In fact, however, the G20 summit and the subsequent meetings in Peru of Asian leaders revealed a developing world brimming with confidence about its ability to solve current problems and a developed world lost in the mist. In Peru, the group declared: "We are convinced that we can overcome this crisis in a period of 18 months. We have taken urgent and extraordinary steps to stabilize our financial sectors and strengthen economic growth." Sometimes rhetoric matters, and the fact that most affirmative statement of confidence in the ability to solve the current credit crisis came not from New York, Washington, or London speaks volumes to the world as it now is.

Today, the rest of the world is forging new links with one another in recognition of the fact that they will have a central role in shaping the future. That is why outside of the United States, images of President Hu of China speaking candidly with President Lula of Brazil, or both huddling in serious discussion with Singh of India and Medvedev of Russia matter. For years, these countries looked to the United States as either an adversary or a bulwark, and assumed that in the end, action by the United States would determine outcomes for better or worse. No longer. The contrast between the Washington summit, where the U.S. leader was mute and ineffectual, and the summit a week later in Peru where the tenor was "yes we can!" rather than "how can we?" was stark.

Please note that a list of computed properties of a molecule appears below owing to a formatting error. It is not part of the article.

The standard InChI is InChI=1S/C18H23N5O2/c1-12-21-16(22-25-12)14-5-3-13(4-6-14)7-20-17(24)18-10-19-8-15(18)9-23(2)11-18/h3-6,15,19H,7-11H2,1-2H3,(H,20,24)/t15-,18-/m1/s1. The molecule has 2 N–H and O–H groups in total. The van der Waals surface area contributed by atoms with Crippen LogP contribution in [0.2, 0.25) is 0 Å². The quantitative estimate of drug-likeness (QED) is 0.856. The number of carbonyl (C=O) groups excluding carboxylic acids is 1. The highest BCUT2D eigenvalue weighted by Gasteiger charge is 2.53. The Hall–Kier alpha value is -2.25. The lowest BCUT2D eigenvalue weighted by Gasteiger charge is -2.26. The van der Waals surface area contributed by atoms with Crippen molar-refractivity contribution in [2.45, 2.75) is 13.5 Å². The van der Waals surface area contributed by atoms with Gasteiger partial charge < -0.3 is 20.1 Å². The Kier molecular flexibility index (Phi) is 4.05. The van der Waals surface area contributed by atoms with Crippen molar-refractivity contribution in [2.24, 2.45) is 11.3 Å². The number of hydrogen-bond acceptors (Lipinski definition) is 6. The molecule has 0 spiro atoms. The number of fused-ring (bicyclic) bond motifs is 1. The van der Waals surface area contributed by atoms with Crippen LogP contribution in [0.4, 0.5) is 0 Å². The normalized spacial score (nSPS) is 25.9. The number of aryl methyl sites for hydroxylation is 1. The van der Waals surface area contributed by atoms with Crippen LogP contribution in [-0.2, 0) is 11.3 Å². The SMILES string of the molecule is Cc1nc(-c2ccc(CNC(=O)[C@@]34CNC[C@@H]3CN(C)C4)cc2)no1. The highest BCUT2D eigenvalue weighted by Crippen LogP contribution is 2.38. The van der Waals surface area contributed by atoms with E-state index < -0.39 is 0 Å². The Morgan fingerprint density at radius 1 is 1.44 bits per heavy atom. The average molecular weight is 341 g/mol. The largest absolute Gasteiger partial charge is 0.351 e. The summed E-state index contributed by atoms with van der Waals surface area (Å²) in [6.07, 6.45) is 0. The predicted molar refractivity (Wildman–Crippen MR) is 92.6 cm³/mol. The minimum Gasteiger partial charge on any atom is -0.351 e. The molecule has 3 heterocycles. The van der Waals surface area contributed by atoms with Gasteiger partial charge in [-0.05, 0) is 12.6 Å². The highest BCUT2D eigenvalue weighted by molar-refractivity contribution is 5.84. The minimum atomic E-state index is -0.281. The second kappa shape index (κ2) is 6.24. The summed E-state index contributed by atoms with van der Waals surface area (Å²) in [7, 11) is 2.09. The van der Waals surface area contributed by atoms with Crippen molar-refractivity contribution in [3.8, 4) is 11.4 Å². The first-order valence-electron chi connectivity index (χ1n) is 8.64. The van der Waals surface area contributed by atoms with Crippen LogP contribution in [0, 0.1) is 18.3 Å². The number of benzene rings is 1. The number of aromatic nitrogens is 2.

For sure, banks in many parts of the developing world have taken hits, as they were exposed to the same toxic assets that have brought the credit system to its knees. Yet banks in many of the emerging countries are not as vital to the system, especially in places like China or parts of the Persian Gulf, where government spending and state-capitalism are the major source of economic activity. 50% of China economic activity is spending by the state.